Will we be able to wait for it?
Will we be able to wait for it?
You took the first step — buying technology. Now all you have to do is master it. We’re here to help, with tips and tricks you may have missed. If you know them already — well done, guru! But, if not, there’s no better time to start learning than right now. Thanks to this article and buy book here.
Skill Level: Beginner
In OS X, shortcut menus (pictured below) are more important than ever.
They’re so important, in fact, that it’s worth taking the time to explain the different ways you can trigger a “right-click” (or a secondary click, as Apple calls it, because not all of these methods actually involve a second mouse button, and it doesn’t have to be the right one):
1. Control-click. For years, you could open the shortcut menu of something on the Mac screen by Control-clicking it — and you still can. That is, while pressing the Control key (bottom row), click the mouse on your target.
2. Right-click. Experienced computer fans have always preferred the one-handed method: right-clicking. That is, clicking something by pressing the right mouse button on a two-button mouse.
Every desktop Mac since late 2005 has come with a two-button mouse — but you might not realize it. Take a look: Is it a white, shiny plastic capsule with a tiny, gray scrolling track-pea on the far end? Then you have a Mighty Mouse. Is it a cordless, flattened capsule instead? Then it’s a Magic Mouse. Each has a secret right mouse button. It doesn’t work until you ask for it.
To do that, choose System Preferences. Click Mouse. There, in all its splendor, is a diagram of the Mighty or Magic Mouse.
Your job is to choose Secondary Button from the pop-up menu that identifies the right side of the mouse. (The reason it’s not called a “right button” is because left-handers might prefer to reverse the right and left functions.)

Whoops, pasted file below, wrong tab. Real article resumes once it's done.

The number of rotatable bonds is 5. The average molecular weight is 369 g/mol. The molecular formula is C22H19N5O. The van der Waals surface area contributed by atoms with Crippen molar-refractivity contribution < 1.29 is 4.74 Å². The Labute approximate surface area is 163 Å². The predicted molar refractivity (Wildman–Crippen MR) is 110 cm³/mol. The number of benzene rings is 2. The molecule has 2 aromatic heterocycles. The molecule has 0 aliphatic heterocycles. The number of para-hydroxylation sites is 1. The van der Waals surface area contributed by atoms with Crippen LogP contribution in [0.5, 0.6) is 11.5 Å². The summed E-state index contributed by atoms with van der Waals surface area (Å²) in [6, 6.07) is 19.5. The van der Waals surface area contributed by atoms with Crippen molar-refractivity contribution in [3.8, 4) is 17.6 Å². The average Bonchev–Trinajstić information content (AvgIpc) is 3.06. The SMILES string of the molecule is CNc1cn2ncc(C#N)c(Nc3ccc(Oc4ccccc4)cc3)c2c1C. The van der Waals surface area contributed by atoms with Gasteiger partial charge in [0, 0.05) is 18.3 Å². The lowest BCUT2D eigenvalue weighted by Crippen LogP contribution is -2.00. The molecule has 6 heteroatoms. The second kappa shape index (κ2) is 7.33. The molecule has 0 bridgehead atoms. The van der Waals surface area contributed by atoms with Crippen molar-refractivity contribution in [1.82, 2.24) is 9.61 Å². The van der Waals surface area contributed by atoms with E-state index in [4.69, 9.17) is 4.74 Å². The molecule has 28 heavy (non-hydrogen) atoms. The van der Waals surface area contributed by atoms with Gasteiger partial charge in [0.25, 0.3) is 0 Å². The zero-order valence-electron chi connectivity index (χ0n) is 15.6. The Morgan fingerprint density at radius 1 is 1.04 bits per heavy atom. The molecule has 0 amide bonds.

From now on, even though there aren’t two visible mouse buttons, your Mighty Mouse does, in fact, register a left-click or a right-click depending on which side of the mouse you push down. It works a lot more easily than it sounds like it would.
Tip: You can also attach any old $6 USB two-button mouse to the Mac, and it’ll work flawlessly. Recycle the one from your old PC, if you like.
3. Use the trackpad. If you have a trackpad (a laptop, for example), you can trigger a right-click in all kinds of ways.
Out of the box, you do it by clicking the trackpad with two fingers. The shortcut menu pops right up.
Or you can point to whatever you want to click. Rest two fingers on the trackpad — and then click with your thumb.
But even those aren’t the end of your options. In System Preferences → Trackpad, you can also turn on even more right-click methods (and watch little videos on how to do them). For example, you can “right-click” by clicking either the lower-right or lower-left corner of the trackpad — one finger only.
There are plenty of shortcut combinations, but you’ll find only the two best methods are these: Right-click (if you have a desktop Mac) or two-finger click (if you have a trackpad).
What are you in pursuit of this weekend?
I haven’t forgotten!